But knowing how to focus and lead workers — and do it remotely — often isn’t an innate skill. Consequently, it’s important to give coaching to leaders and managers to prepare them for leading and coaching hybrid teams. Among the important skills they’ll need to master:

    • Building a cohesive team culture in the absence of face-to-face group activities.
    • Breaking barriers imposed by their own biases regarding hybrid workers. A leader can’t effectively manage remote employees if they unknowingly (or knowingly) favor in-office ones.
    • Being more intentional about creating learning opportunities. (Before the pandemic, casual office interactions often led to brief and impromptu coaching sessions on an as-needed basis.)
    • Effectively coaching (on their own, and as a supplement to any corporate coaches/consultants) and delivering feedback to employees. To that end, companies should help leaders and managers make time to prioritize coaching within their busy days.

    Most of all, leaders will have to practice active listening in a virtual environment (as it can be easy to misinterpret gestures or words when coaching online) and know how to structure coaching sessions. For example, what I like to do is, first, listen to an employee (such as after they’ve given a presentation), then use their impressions and concerns as a guide for further questions. In this way, they have an opportunity to figure out what went well (and what might be improved), and I can see if they’re already aware of potential solutions. Also, I always like to ask: “Will this be important in a year’s time?” to drive prioritization and clarify any long-term impacts of current actions.

    Read more: 3 Obstacles to overcome when building a coaching culture

  3. Be open-minded when it comes to delivering coaching

    Forget the idea that coaching can only happen in a specific environment or not at all! Coaching a hybrid team means being open to testing different delivery methods and being flexible. Besides in-person coaching, there’s also:

    • Synchronous online coaching: where virtual sessions occur live, such as through web conferencing tools.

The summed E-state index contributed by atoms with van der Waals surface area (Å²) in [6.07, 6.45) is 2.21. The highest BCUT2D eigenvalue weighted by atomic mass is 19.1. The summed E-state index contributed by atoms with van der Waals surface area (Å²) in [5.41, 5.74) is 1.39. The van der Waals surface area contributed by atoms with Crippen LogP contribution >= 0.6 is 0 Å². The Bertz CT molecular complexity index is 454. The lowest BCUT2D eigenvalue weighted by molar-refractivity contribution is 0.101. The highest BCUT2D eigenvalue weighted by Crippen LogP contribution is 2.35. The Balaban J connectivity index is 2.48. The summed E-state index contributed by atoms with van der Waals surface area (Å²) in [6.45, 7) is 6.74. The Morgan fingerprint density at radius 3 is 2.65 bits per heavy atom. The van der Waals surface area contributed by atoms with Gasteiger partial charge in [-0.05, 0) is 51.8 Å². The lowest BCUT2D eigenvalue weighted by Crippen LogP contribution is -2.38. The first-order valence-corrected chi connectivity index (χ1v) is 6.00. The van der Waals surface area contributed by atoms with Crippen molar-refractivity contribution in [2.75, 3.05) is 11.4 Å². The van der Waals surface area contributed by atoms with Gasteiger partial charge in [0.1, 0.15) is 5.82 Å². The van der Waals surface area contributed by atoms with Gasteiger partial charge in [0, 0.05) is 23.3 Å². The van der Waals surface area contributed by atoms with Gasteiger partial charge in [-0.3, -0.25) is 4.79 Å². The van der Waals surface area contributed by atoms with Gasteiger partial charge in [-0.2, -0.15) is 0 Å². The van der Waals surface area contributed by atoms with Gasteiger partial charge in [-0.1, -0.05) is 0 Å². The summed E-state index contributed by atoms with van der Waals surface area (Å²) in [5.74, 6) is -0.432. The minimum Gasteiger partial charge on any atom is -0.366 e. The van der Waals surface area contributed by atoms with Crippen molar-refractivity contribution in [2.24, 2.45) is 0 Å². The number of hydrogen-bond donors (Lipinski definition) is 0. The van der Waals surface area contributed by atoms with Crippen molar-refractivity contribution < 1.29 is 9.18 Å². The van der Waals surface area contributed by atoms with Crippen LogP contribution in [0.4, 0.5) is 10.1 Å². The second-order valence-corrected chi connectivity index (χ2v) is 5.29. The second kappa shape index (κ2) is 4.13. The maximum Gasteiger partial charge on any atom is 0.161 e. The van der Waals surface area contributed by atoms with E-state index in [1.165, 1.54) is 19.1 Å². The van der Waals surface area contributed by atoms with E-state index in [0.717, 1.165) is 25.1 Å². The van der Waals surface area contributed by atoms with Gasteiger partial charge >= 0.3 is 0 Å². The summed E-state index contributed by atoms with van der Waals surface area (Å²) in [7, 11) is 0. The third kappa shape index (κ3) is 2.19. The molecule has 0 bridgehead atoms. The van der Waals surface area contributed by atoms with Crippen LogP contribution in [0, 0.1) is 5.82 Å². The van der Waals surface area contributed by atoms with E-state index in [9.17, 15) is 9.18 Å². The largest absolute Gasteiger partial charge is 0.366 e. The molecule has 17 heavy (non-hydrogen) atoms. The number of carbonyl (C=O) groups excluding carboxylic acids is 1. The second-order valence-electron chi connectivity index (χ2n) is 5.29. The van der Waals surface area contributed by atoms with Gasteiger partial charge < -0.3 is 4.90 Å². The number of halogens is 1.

• Asynchronous coaching: where communications between the coach and learner don’t happen live. Sessions might be conducted through email, direct messaging or even back-and-forth video messages.
    • A blended approach: with in-person, synchronous online and asynchronous components.

    Mixing coaching formats often works well in hybrid work environments. For example, you can set up a coaching flow that starts with a face-to-face meeting to prioritize goal-setting. Then, incorporate Zoom coaching for highly interactive exercises. Round out the instruction with asynchronous sessions, where employees can record themselves practicing the skills they’ve learned.

    How is feedback best delivered? Coaches can send feedback through email, video, Slack and even text messages! Implementing such a hybrid coaching flow takes some trial and error, but is highly effective when done right.

Hybrid coaching that makes an impact

Coaching is a strategic priority for organizations today — and beneficial for and attractive to employees at all levels. In today’s corporate environment, coaching should accommodate flexible work schedules and be embedded within the corporate culture. Adopting various methods of delivering coaching sessions ensures that all employees can benefit from them, no matter where and when they choose to work.

Hybrid work is here to stay. The question is: are you ready to create high-impact coaching opportunities for your hybrid team?